tl;dr: don't try downgrading T100 series UEFI.

BIG FAT WARNING: do it at your own risk, I can't guarantee that everything will work fine.

BIG FAT WARNING #2: it seems I was lucky not to let the magic smoke out of the motherboard. Flash chip is designed to work at 2V maximum so level converter is very highly recommended.

I've bricked my Asus T100TA UEFI when trying to downgrade. Symptoms: after powering on the white led near the camera blinks only once, right after the blink HDD is powered down (kind of Android's bootloop). The only reasonable solution except for contacting service was to try flashing the UEFI by myself.

First try easier and safer method- USB recovery

The Flash chip

T100 uses a Winbond W25Q64FWIG 8MB SPI flash in WSON package for UEFI, it is placed near the touch panel connector

Fortunately all required pins can be accessed quite easily

GND connection is not shown, simplest way is to attach to the metal frame.

Programmer and flashing software

Simple serial programmer can be made using an Arduino- Serprog, just follow all the instruction posted on Flashrom wiki page.

Seeeduino v2.21 can work at 3.3V (there is a switch for that) which simplified construction- there was no need to use level converter. I made a simple shiled using proto PCB and 8 pin DIP socket to avoid wiring mistakes (W25Q64 WSON has the same pinout as DIP variant)

Software- install or compile latest Flashrom, instructions are in the wiki. There are available precompiled Windows builds but I didn't manage to get them to work (also they seem to limit FTDI speed to 115200).

UEFI image

Luckily I made a backup of working UEFI and a dump of flash descriptor region.

Software required: hex editor and dd

Files to download:

Image consists of 3 main parts:

  1. Flash descriptor- contains information about memory regions where Intel TXE firmware and main UEFI are located and R/W access policy
  2. Intel TXE firmware- firmware for embedded microcontroller which runs independently from OS and CPU
  3. BIOS/UEFI- as the name suggests.

Image preparation

  1. Create an empty 8MB (8*1024*1024) file filled with 0xFF:
    dd if=/dev/zero bs=1k count=8k | tr "\000" "\377" > full_image.bin
  2. Open Meegopad T01 uefi image in hex editor. Cut out the part starting at offset 0x400000 up to the end of the file. Cut out the part between 0x0 and 0xFFF including byte at 0xFFF (this is the flash descriptor we don't want). Save the resulting file as firmware.bin
  3. Open original T100 bios file in hex editor. Cut out everything between 0x0 and 0x7FF including byte at 0x7FF and save the file as uefi.bin- this is the UEFI image (the removed part is likely a digital signature).
  4. Open created full_image.bin and copy one of flash descriptor files to the image file at offset 0x0 (or dd it with conv=notrunc). You must overwrite existing contents so the uefi_image.bin file will not change the size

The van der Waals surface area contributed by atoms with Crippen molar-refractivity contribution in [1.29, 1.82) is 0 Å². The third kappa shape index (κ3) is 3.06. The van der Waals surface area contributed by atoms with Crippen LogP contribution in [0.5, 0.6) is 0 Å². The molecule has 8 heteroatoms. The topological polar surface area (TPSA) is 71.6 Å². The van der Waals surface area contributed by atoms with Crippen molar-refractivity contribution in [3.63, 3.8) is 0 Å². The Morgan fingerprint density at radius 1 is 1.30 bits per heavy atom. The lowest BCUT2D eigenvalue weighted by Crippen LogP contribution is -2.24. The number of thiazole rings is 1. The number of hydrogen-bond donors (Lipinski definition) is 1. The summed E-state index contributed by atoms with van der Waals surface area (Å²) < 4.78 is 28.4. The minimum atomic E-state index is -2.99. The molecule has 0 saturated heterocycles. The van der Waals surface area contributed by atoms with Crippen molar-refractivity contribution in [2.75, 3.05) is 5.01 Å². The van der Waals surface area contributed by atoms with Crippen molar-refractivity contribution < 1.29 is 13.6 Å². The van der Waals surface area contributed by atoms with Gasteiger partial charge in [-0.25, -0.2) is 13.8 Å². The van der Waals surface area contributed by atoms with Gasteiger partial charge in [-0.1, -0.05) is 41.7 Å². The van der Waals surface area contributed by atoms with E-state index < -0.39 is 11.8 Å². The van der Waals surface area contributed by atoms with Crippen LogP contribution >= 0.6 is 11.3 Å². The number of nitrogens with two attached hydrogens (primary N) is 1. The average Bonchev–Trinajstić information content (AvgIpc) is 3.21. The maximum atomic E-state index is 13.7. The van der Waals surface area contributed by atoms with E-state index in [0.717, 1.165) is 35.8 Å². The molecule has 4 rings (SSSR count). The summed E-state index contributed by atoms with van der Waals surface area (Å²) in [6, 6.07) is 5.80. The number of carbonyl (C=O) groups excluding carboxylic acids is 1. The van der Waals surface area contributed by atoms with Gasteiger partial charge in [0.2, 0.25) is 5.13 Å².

5. Copy firmware.bin to uefi_image.bin starting at offset 0x1000
  6. Copy contents of uefi.bin to uefi_image.bin starting at offset 0x400000
  7. Save changes to full_image.bin and just to be sure check it's size- it must be 8,338,608 bytes.
  8. Double check if all regions start at correct offsets: flash descriptor- 0x0, Intel TXI firmware- 0x1000, Bios/UEFI- 0x400000
  9. Take a brake before soldering and flashing ;)


UEFI image, programmer and flashrom are ready, time for a bit of soldering.

I've prepared six short wires (4 for signals, 2 for power). Each wire is about 7cm long but it's a bit too short- some connections to Arduino had some tension (I was a bit afraid that I'll accidentaly will damage traces on PCB). On one end each wire has a pin taken from a 2.54mm pitch pin header, on the other side a pin from 2.00mm pitch pin header. Additionally smaller pins have removed plastic part but connection is hidden under a heat shrink tube.


Soldering wires requires a fine soldering tip and some skill, pads where wires go (shown earlier) are not bigger than a tip of 2mm pitch pin. NOTE: ground connection doesn't have to be soldered but is required, I connected it to the metal plate below the motherboard.

Finished soldering:

Now connect wires to Arduino (pinout is the same for WSON and DIP/SOIC packages) but don't connect Arduino to USB yet.

Look at the green and white wires- they should be at least 1 or 2cm longer.


Warning once more: do it at your own risk, it may or may not work. And double check wiring, especially power lines

Flashrom wiki covers ISP flashing, common problems with Intel chipsets apply in this case too. Once I flashed the image and booted the hardware I was unable to flash it again- chipset is partially powered from programmer and takes control over the flash chip.

Now the fun part:

  1. Connect Arduino to USB, check which /sys/tty* it is. I assume it's ttyUSB0
  2. Check if flashrom and programmer can recognize the chip:
    sudo flashrom -p serprog:dev=/dev/ttyUSB0:2000000
  3. Optionally dump contents of flash to the disk:
    sudo flashrom -p serprog:dev=/dev/ttyUSB0:2000000 -r dumped_flash.bin
  4. Flash new image:
    sudo flashrom -p serprog:dev=/dev/ttyUSB0:2000000 -w full_image.bin
  5. Flashrom will erase, program and verify the contentes of the chip, if everything worked fine you will see something like this:

Reconnect the battery, press and hold Power button.... and hopefully you'll see this:

Still ambient light and g-sensor are not working but at least it can boot.

Bonus if modified flash descriptor was used: full RW access to all parts of the flash from OS level (at least it's what dumped descriptor says) ;)

I'll try to find what went wrong with downgrade using dump I have, no promises though.


CodeRush for his UEFITool- I was able to check offsets and security settings in my dumped flash descriptor.

JRandomHacker for his AMI Aptio EFI modding tutorial- I made a backup of working UEFI image before trying to flash anything